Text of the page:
The graphics system may receive graphics data from any of various sources, including the host CPU 802 and/or the system memory 806, other memory, or from an external source such as a network, e.g., the Internet, or from a broadcast medium, e.g., television, or from other sources.
Note while graphics system 812 is depicted as part of computer system 780, graphics system 812 may also be configured as a stand-alone device (e.g., with its own built-in display). Graphics system 812 may also be configured as a single chip device or as part of a system-on-a-chip or a multi-chip module. Additionally, in some embodiments, certain elements of the illustrated graphics system 812 may be implemented in software.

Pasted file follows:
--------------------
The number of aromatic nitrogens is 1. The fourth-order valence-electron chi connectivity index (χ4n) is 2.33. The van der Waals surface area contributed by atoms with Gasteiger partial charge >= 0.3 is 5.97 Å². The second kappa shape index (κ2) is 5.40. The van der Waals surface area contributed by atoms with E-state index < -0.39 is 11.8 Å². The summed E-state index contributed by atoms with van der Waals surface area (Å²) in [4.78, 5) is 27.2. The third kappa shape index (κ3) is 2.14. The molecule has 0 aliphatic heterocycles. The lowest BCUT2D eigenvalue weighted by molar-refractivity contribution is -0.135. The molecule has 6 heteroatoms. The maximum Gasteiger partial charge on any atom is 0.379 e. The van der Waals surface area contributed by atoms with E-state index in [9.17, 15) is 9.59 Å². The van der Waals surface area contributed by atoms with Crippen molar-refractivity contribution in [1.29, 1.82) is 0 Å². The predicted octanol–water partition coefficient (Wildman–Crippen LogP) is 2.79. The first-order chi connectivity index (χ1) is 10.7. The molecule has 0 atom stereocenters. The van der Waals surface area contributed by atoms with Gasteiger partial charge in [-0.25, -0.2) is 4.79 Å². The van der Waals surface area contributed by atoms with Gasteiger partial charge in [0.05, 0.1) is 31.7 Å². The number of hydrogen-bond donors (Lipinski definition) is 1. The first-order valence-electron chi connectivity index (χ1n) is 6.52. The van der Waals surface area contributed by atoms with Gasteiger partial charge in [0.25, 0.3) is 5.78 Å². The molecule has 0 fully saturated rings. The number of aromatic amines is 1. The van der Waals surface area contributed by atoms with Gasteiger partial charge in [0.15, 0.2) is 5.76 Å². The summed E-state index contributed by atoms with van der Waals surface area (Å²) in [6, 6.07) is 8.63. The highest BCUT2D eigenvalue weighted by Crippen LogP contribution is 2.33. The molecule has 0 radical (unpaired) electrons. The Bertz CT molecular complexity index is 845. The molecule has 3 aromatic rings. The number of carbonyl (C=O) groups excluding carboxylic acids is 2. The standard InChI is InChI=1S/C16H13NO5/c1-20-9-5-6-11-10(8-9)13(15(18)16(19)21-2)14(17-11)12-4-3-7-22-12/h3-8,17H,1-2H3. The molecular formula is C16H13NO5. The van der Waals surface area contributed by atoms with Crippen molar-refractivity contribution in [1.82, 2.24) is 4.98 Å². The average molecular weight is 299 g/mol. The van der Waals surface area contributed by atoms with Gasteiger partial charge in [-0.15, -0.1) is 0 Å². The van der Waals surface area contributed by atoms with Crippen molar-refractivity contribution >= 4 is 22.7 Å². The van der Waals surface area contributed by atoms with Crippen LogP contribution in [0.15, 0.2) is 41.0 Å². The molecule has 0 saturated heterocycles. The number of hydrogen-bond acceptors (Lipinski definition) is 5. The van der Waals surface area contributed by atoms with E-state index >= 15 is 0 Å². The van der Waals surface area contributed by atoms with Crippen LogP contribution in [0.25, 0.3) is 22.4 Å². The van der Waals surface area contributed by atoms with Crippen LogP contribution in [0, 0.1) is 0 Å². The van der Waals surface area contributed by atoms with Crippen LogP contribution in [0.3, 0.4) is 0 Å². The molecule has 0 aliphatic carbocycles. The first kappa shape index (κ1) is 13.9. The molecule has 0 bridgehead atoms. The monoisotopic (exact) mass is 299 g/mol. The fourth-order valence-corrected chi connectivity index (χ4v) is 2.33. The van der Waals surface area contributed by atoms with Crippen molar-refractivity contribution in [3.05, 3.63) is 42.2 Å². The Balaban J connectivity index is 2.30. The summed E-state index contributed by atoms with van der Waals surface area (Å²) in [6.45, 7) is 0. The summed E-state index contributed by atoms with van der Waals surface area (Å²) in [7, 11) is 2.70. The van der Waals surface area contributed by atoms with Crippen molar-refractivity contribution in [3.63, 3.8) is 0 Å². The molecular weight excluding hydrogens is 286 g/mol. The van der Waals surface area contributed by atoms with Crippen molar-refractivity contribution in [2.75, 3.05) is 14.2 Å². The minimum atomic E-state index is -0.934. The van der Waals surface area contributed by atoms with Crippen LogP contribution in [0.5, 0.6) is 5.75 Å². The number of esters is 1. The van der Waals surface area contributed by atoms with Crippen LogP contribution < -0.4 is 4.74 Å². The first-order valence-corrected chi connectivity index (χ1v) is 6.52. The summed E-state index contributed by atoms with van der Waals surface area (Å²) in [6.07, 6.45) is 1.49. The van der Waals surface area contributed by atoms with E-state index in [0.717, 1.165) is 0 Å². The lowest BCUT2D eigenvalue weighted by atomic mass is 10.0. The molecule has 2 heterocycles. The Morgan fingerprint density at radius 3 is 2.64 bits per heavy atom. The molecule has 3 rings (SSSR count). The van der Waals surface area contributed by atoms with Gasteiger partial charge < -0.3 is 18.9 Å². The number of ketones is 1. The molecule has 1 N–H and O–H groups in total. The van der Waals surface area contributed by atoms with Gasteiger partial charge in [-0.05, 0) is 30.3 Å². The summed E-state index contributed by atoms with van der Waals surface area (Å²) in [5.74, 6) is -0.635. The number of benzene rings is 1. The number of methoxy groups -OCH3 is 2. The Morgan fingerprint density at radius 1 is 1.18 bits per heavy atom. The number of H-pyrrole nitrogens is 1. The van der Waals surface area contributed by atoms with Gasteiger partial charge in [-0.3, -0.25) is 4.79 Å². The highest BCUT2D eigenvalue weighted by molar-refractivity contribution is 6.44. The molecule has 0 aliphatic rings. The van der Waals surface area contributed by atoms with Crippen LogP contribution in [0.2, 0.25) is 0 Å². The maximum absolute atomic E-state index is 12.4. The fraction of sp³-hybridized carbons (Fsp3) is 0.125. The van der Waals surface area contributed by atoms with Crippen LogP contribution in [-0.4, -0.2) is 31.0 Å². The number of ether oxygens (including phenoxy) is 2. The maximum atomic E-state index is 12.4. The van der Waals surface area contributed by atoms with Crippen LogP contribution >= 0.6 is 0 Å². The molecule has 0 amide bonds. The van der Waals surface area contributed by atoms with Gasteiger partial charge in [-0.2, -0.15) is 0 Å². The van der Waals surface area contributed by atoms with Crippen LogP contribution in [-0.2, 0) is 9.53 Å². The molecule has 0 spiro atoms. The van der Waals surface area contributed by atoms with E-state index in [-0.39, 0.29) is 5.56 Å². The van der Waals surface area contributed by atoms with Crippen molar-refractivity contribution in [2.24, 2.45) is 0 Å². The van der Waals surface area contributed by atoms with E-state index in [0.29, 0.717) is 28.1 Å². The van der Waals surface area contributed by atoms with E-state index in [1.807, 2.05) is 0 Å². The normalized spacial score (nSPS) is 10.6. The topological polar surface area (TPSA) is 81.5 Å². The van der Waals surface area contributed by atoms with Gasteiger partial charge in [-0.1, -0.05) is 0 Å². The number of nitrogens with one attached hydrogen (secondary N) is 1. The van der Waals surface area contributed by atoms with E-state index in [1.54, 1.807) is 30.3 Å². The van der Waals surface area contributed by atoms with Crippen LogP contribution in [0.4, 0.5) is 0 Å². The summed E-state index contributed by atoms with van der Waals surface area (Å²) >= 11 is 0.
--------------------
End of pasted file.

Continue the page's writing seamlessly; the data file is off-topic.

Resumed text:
Although the embodiments above have been described in considerable detail, other versions are possible. Numerous variations and modifications will become apparent to those skilled in the art once the above disclosure is fully appreciated. It is intended that the following claims be interpreted to embrace all such variations and modifications. Note the headings used herein are for organizational purposes only and are not meant to limit the description provided herein or the claims attached hereto.